This context is only hinted at on It’s Nice That. In the post, Neil Cummings of Wolff Olins—who knows a thing or two about branding—says such a nostalgic tactic sends the signal that “we’ve lost our way, we’re going back to our roots”. In the case of the Co-op, stating ‘we are going back to our roots’ was something that was necessary to state. It was attempting to re-align what people thought of it with its long held ethical status and the fact that its co-operative business model was at the heart of the organisation. Indeed, this is something that is important to me personally, having been a customer of the Co-operative Bank for many years precisely because of its ethical stance, and as a frequent visitor to my local Co-op food store.

Whether this rebrand was a conscious decision to address these issues or not, the fact that it implicitly harks back to times when the Co-op’s ethics weren’t in question, is an important signifier for the organisation’s identity to make.

 

See previous comments in a post I wrote after visiting a People’s History Museum exhibition in 2014 that celebrated the Co-op, while it was in the middle of its troubles, (scroll to the end of the post for comments on the Co-op).

London 0, Hull 17

It is an impressive feat for an item of graphic design to stop you in your tracks. This week, while flicking through The Guardian in my lunch break, a full-page advert for Hull, UK City of Culture 2017, did just that.

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There is more than a little New Rave and London 2012 Olympics about it. And the bold typography and clashing colours couldn’t fail to catch my attention, which is its point. For a city like Hull that is often described as being (insert own choice of ‘deprived’ adjective here) to be awarded City of Culture, there must be something going on there that many people south of the Humber Bridge have over-looked. It is out to grab attention, and nestled in amongst the column inches, and adverts for furniture and cars, there is little else to compete with it.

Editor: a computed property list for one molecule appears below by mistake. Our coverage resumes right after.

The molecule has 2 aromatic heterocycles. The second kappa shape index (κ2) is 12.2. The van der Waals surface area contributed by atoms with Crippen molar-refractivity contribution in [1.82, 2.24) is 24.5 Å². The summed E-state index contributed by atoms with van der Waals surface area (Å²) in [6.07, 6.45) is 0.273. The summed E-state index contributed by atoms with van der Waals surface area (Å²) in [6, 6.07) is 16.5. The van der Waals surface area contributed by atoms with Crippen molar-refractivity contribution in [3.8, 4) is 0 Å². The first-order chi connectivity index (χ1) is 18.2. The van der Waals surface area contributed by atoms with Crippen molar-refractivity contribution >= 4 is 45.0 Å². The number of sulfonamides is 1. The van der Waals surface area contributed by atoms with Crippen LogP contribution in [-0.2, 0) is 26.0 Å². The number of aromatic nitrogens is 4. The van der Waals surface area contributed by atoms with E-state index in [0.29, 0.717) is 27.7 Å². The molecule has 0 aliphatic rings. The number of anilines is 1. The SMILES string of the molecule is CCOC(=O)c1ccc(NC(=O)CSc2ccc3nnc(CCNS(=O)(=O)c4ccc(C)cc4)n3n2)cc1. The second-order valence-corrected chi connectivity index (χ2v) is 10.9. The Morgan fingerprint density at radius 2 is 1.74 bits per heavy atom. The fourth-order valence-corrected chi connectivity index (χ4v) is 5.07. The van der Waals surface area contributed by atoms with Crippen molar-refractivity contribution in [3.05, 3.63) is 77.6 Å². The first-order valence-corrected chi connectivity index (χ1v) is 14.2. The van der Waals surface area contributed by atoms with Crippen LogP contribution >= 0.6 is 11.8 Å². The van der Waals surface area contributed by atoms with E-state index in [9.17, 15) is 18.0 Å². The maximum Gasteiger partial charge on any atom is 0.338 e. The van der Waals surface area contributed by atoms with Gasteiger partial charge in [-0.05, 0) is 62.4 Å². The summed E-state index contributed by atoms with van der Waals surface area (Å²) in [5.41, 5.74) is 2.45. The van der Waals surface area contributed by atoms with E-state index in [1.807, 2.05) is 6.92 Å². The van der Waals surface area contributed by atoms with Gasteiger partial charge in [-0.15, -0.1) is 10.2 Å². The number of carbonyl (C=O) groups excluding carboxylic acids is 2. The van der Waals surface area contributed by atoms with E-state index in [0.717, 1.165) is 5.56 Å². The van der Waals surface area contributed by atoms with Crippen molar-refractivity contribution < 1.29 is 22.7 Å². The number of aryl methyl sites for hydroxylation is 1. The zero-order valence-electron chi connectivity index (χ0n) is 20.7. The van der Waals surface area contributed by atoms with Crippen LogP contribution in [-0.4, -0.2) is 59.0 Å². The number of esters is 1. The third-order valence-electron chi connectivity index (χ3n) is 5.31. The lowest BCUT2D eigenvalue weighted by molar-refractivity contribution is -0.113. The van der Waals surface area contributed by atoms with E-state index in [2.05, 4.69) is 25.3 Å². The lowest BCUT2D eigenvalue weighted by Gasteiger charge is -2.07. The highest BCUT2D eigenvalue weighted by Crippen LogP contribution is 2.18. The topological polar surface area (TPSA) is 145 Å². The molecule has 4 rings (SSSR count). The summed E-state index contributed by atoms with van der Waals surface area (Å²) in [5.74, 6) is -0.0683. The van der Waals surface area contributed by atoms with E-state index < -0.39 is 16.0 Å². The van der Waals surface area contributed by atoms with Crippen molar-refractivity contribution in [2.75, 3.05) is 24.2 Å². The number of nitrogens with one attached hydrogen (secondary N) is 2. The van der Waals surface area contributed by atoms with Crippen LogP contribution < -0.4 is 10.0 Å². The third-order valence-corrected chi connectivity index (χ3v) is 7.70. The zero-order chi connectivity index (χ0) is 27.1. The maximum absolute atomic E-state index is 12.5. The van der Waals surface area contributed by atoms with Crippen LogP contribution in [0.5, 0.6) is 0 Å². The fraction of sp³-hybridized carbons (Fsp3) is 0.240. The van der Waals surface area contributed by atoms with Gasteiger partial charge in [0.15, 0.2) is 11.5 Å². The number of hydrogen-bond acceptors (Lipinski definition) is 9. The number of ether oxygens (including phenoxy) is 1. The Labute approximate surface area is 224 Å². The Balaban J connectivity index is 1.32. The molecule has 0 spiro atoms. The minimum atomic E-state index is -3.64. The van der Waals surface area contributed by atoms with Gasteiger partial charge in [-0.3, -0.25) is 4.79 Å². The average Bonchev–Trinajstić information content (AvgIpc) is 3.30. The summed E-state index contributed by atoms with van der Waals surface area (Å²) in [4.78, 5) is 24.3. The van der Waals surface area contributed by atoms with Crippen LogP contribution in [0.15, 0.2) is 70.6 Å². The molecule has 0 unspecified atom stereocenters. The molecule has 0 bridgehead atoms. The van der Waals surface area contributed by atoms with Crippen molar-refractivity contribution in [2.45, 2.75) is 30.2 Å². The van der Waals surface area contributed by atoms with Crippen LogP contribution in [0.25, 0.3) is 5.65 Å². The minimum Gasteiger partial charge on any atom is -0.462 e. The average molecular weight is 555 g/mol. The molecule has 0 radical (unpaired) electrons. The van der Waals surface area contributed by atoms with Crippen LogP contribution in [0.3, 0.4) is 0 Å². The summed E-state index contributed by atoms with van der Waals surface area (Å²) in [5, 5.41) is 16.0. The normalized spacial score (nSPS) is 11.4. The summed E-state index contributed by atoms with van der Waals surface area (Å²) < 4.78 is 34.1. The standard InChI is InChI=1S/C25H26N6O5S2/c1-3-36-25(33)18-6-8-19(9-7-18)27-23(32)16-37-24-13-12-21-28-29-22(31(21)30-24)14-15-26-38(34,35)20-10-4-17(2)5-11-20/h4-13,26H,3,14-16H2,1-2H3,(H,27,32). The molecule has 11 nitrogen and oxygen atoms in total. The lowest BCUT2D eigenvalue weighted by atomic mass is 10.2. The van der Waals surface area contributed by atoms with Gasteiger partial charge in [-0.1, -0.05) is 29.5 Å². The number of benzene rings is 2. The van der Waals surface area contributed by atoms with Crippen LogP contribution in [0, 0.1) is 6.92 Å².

The copy gives voice to an entire city as being warm, welcoming and intelligently witty, but without over playing its hand or coming across as false. For the inquisitive it could be enough to make them search out what is being planned for Hull 2017, it did me. There is a bravery and freshness to this approach that many other towns and cities would avoid, being too wrapped up in their own heritage and thinking culture equals ‘serious’ or ‘highbrow’. It is a shame that the agency that produced the branding, Jaywing, aren’t based in Hull—but then maybe it takes someone with an outsider’s view to take such a radical approach.

I’ve never been to Hull and this makes me want to go.

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Image source: Design Week

Burn baby burn

I do like a good stunt, which is why I’m looking forward to Joe Corré burning all of his punk memorabilia in a protest about Punk London in November. Corré, the son of Malcolm McLaren and Vivian Westwood, has amounted a collection of punk atifacts he claims to be worth over 5 million pounds. Despite that this seems like an obvious publicity seeking act, the gesture does at least feel like a true connection to 1976’s nihilistic ‘year zero’ fervour.